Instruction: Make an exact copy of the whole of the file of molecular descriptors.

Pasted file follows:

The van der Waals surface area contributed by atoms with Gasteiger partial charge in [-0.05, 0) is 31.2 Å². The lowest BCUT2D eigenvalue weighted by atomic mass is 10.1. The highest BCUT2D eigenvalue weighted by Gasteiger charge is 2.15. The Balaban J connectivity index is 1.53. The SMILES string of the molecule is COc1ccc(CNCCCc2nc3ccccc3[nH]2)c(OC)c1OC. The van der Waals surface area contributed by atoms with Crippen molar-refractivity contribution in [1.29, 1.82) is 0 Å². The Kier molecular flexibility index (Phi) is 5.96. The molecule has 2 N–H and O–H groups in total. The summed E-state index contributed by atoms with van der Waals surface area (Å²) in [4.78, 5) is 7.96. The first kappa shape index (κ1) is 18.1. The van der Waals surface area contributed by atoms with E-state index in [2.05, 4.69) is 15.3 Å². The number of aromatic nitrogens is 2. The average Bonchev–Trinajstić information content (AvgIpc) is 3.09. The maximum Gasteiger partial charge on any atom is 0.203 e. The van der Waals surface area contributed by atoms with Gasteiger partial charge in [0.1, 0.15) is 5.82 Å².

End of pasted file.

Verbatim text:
The van der Waals surface area contributed by atoms with Gasteiger partial charge in [-0.05, 0) is 31.2 Å². The lowest BCUT2D eigenvalue weighted by atomic mass is 10.1. The highest BCUT2D eigenvalue weighted by Gasteiger charge is 2.15. The Balaban J connectivity index is 1.53. The SMILES string of the molecule is COc1ccc(CNCCCc2nc3ccccc3[nH]2)c(OC)c1OC. The van der Waals surface area contributed by atoms with Crippen molar-refractivity contribution in [1.29, 1.82) is 0 Å². The Kier molecular flexibility index (Phi) is 5.96. The molecule has 2 N–H and O–H groups in total. The summed E-state index contributed by atoms with van der Waals surface area (Å²) in [4.78, 5) is 7.96. The first kappa shape index (κ1) is 18.1. The van der Waals surface area contributed by atoms with E-state index in [2.05, 4.69) is 15.3 Å². The number of aromatic nitrogens is 2. The average Bonchev–Trinajstić information content (AvgIpc) is 3.09. The maximum Gasteiger partial charge on any atom is 0.203 e. The van der Waals surface area contributed by atoms with Gasteiger partial charge in [0.1, 0.15) is 5.82 Å².